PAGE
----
The reason newborn screening for PA is important is so infants can get on a medical diet before their ammonia levels get too high and cause damage to their organs. I had a listserv and told families to rally around getting newborn screening passed in their states. I think these parents understood we are powerful advocates, and that people would listen to us if we were louder in voicing what our kids need.

There was a group of eight disorders we were advocating to be added to newborn screening. At this point, there was no federal committee dedicated to newborn screening, so we really had to focus on going state-to-state. We had advocates in every state and families were joining state newborn screening committees. Some states didn’t even have committees at the time, including my home state of Minnesota, so I kind of got that started. I remember a person at the Minnesota Department of Health actually purchased the tandem mass spectrometry machine ( which analyzes newborn blood spots to detect for certain metabolic conditions) without going through the proper channels. There was controversy over that. There were really no rules in place. We had to develop our own pathway, but we pushed forward. 

What nailed it for us was getting the March of Dimes involved in the effort. Once they stepped in, states knew they had to get it done and start screening for PA. From when our efforts began to when 50 states were screening for PA, it took about ten years.

What the future holds

In the last 34 years, we’ve learned a lot about propionic acidemia. We knew that since Melissa’s ammonia levels built up in brain, she would develop cognitive disability, but we didn’t know to what degree. Her milestones were delayed and she was in special education in school. She also did adaptive sports and got a letterman jacket. She had that high school experience like other kids, but still different. She was happy, she had friends. After high school she went to a vocational transition program where they work on skills for being able to get a job. She’s had various types of jobs. Along the way, there were things that were affecting her body.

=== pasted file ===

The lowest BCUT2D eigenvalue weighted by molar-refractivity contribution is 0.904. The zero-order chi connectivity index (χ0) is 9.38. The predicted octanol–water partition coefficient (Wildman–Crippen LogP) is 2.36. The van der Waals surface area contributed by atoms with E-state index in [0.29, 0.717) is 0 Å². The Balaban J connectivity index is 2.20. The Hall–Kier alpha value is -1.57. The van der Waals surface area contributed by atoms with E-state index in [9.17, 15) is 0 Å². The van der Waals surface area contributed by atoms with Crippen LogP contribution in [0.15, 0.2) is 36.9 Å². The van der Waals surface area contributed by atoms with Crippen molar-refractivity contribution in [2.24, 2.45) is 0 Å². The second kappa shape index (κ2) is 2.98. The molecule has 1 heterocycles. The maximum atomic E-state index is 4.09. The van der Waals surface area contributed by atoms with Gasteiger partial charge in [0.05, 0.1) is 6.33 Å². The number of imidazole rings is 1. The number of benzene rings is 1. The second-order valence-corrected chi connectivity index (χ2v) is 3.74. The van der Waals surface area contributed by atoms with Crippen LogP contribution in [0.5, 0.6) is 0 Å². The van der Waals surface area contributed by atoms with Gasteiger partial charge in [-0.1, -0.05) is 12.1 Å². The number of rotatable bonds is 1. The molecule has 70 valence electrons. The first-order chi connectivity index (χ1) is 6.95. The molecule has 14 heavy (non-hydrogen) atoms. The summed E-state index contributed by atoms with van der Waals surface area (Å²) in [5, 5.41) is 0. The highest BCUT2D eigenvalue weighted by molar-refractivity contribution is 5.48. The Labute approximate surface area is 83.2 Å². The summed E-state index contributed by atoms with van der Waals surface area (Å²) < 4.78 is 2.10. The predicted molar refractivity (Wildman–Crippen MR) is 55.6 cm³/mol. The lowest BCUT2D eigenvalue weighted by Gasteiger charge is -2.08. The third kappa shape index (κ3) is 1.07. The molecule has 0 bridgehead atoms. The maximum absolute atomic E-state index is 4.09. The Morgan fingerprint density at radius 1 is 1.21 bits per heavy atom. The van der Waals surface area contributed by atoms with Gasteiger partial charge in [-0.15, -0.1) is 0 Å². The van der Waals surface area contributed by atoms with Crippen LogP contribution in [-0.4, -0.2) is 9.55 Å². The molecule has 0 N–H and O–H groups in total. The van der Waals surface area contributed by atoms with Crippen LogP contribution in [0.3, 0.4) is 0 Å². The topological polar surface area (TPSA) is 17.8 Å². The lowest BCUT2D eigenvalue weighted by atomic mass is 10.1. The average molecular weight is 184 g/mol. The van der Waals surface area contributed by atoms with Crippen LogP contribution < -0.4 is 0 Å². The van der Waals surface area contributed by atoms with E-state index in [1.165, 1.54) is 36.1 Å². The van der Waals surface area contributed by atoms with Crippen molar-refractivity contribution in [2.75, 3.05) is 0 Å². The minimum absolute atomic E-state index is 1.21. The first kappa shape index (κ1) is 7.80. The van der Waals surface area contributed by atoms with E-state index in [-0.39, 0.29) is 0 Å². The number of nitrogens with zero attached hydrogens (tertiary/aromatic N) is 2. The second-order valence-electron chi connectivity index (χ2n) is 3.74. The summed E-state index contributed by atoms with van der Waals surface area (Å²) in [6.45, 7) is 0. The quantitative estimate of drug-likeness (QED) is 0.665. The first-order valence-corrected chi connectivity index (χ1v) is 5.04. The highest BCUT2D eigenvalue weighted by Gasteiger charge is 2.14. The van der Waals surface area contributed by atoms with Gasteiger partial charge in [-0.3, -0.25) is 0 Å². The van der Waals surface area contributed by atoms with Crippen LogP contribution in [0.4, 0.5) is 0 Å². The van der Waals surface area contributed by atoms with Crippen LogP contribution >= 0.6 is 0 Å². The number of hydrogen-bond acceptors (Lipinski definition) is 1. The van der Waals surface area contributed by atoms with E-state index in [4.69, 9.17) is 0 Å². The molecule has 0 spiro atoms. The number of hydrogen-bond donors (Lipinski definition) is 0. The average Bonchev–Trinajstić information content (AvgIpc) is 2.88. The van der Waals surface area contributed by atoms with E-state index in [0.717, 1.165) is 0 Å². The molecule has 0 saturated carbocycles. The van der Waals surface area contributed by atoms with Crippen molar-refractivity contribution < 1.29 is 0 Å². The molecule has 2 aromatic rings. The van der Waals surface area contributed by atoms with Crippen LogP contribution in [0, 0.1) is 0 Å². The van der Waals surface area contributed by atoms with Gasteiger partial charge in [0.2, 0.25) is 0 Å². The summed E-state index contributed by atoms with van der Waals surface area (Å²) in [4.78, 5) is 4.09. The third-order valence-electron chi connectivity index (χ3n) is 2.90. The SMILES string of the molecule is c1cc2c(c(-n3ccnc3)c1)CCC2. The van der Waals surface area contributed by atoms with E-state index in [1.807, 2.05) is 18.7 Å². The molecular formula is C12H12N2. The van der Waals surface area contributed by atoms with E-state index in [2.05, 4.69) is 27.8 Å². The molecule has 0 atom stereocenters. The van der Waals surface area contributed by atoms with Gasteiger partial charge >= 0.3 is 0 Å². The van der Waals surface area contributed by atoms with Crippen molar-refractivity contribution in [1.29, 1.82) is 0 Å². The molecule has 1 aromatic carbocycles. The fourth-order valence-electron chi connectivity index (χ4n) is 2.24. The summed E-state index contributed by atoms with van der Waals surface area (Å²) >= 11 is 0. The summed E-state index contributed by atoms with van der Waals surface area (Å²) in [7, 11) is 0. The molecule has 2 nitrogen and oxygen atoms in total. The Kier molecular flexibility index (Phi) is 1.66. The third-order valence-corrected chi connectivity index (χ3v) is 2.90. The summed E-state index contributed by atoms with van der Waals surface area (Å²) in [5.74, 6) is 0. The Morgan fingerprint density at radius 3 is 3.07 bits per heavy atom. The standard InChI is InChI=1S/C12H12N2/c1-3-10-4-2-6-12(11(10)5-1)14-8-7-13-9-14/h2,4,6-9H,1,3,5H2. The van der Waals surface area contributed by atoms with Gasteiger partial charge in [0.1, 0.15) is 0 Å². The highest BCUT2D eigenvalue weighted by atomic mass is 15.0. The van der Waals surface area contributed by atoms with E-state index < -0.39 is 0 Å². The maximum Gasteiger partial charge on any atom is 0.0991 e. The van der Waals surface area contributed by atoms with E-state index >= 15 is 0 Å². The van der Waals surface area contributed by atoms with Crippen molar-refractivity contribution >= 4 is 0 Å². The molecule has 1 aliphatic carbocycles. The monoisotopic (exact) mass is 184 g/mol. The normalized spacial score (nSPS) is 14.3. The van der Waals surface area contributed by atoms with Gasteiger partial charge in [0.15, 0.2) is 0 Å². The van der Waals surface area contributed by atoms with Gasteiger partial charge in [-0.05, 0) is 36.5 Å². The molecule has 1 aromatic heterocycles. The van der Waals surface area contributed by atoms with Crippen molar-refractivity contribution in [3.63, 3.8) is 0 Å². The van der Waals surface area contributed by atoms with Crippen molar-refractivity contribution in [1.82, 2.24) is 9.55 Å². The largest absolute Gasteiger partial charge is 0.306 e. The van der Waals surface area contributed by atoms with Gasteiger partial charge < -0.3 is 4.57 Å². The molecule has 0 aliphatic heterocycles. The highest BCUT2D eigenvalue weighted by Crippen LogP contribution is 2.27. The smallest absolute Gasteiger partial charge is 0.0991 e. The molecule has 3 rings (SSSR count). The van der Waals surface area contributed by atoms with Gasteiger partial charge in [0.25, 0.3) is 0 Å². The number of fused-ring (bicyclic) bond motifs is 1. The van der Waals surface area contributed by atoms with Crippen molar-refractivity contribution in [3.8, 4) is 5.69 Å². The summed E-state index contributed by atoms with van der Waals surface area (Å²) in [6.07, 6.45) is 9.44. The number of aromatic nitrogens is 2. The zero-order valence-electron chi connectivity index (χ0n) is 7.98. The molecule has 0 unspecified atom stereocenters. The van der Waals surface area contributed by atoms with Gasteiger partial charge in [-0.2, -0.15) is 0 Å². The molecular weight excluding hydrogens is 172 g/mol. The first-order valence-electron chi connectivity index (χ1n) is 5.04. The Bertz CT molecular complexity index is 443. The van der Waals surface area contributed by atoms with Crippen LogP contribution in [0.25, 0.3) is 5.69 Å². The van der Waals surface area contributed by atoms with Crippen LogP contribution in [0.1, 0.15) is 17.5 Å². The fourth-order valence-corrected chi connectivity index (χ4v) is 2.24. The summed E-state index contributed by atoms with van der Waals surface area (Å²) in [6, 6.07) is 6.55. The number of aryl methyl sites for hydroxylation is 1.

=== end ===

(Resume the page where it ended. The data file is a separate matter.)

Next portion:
We were always told as long as she stayed on her diet, things would be stable. Now we know that even if people with PA are on the medical diet, the toxins are still in their body and affecting their organs in the long term. Before, doctors didn’t really know this because there weren’t many PA patients that lived into adulthood. She has cardiomyopathy and stage three kidney disease. This was something doctors didn’t know could happen with PA until it started happening to our adults, including Melissa. 

Her kidney issues were only discovered a few years ago during a PA study. I know her doctor can’t pay attention to only my Melissa, but she's my only child so I can focus on her and make sure she gets everything she needs. Now she’s living on her own in her own apartment. She can measure and mix her own formula. I’m her caregiver so I still do a lot, but she’s capable of doing a lot. 

It’s important us PA parents keep using our voices to push for more research. Right now our kids are dependent on this medically prescribed formula. If one producer has a shortage, it is scary for families. Your child’s main nutrition is not there anymore. You switch to a different company and it’s not the same, they don’t tolerate it as well. Also, formula is artificial nutrition and we don’t really know the long term effects.

I think parents’ voices are very strong and they need to speak up. You can make a difference not only for your child but other children as well. At this point, my daughter may not have access to any of the future treatments, but that doesn't stop my advocating for other kids.